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  • 誰が人間としてみなされるのか?不安ばかりが残った入管法改正案の撤回 Who counts as human? Lingering concerns over the withdrawn immigration bill

誰が人間としてみなされるのか?不安ばかりが残った入管法改正案の撤回 Who counts as human? Lingering concerns over the withdrawn immigration bill


On May 18, the bill to revise the Immigration Control and Refugee Recognition Act (ICRRA) was withdrawn by the LDP. If passed, this bill would have made this country an increasingly hostile place for asylum seekers.

Despite the increased opposition against this bill in recent months, its passing appeared inevitable; it had the backing of the Suga Cabinet and the Diet currently holds a conservative majority. What changed?

On 6 March 2021, Wishima Sandamalia, a 33-year-old Sri Lankan woman and a survivor of domestic violence died at Nagoya Regional Immigration Bureau after requests for provisional release were denied by immigration officials. 3 months later, her death remains unexplained.

The way this case was spotlighted during the deliberations over the ICRRA bill portrayed Wishima’s life as a “grievable life” -- and yet so many injustices perpetrated by the Japanese immigration system rarely capture attention to this degree. It seems likely the bill would have passed without this public backlash directed at the Ministry of Justice (MOJ) and the Immigration Services Agency (ISA).

Below, some problems with the now-withdrawn bill are discussed in the context of international legal standards. Japan’s unwillingness to adhere to human rights obligations is apparent in both the ongoing and this proposed practice. It shows us how asylum seekers and irregular migrants are seen by the state: not as human beings entitled to human rights, but as “others” to manage.

The withdrawal of the bill does not signify a change of this stance. Rather, it leaves us with lingering concerns over the content of future revisions.

Why did the bill come about?

The proposals to revise the ICRRA were introduced by the MOJ’s Expert Committee in June 2020. It had been framed as a response to the increase in the number of “overstayers” and persons who had refused deportation orders being detained long-term. Note: in 2019, 60% of deportation refusals were by persons applying for refugee recognition.

This quick fix intended to decrease the number of people detained long-term by making it easier to deport them.

The suspension of deportation

Currently, asylum seekers with pending applications and appeals in Japan are automatically protected from deportation by 送還停止効 (“the suspension of deportation”). The bill had proposed to remove this “suspension”.

Its aim was to allow for the “prompt deportation” of persons who have had their asylum application refused twice, even if in the process of an appeal or a third application (UNHCR 2021: 9).

Under international law, the act of deporting persons at risk of persecution or other irreparable harm in their country upon return constitutes refoulement. The absolute prohibition against refoulement is enshrined in the principle of non-refoulement.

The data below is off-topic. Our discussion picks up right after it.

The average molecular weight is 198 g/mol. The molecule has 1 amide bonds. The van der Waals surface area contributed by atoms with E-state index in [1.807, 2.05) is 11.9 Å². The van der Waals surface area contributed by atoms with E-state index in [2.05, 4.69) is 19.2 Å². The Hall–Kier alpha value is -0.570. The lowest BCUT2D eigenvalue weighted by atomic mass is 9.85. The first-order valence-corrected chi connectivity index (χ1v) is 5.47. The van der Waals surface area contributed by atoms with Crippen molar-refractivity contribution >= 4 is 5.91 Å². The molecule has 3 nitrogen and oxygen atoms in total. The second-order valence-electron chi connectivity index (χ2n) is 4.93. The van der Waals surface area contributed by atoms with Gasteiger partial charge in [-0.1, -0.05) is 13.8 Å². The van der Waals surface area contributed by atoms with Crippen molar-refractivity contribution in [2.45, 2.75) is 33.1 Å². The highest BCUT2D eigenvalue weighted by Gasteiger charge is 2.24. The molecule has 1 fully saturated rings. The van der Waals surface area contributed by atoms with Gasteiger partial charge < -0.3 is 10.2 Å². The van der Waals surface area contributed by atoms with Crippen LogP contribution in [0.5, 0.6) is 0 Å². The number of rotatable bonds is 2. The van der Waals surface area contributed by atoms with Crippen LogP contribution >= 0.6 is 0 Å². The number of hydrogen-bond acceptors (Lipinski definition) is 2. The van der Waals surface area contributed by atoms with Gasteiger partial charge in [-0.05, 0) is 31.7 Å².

This principle is central to the 1951 Refugee Convention (Article 33). It stipulates that refugees cannot be refouled. In addition to being prohibited by other human rights instruments that Japan is party to (e.g. CAT, ICCPR), this principle is customary international law.

While the Convention states that countries “cannot refouler a refugee”, “refugees” include persons who have not had their status formally recognised by a refugee status determination (RSD) procedure. Individuals do not become refugees through RSD procedures; rather, the moment a person fulfills the Convention criteria of crossing an international border to escape serious harm, they are a refugee. This means that the principle applies to those who are awaiting RSD or appeal.

Concerning this proposed removal of the “suspension”, MOJ gave the impression that for an asylum application to be considered twice is enough to ensure protection to those who are entitled to it. However, as pointed out by UNHCR, Amnesty International, and others, in the context of Japan’s strict and often inconsistent RSD procedures, that would not have been the case.

• Around 10 percent of asylum applications (2011-2018) succeeded after their third attempt or appeal in court.
• Around 20 percent of those recognised as refugees and around 41 percent of those granted humanitarian status (2010-2018) received their statuses after being issued deportation orders (JFBA 2020).

Errors in RSD are occurring in this system, often criticised for its lack of transparency, consistency and independent third-party checks to ensure appropriate decision making is taking place. Therefore, this change would have entailed greater risks of refoulement, contrary to Japan's international obligations towards asylum seekers.

Indefinite detention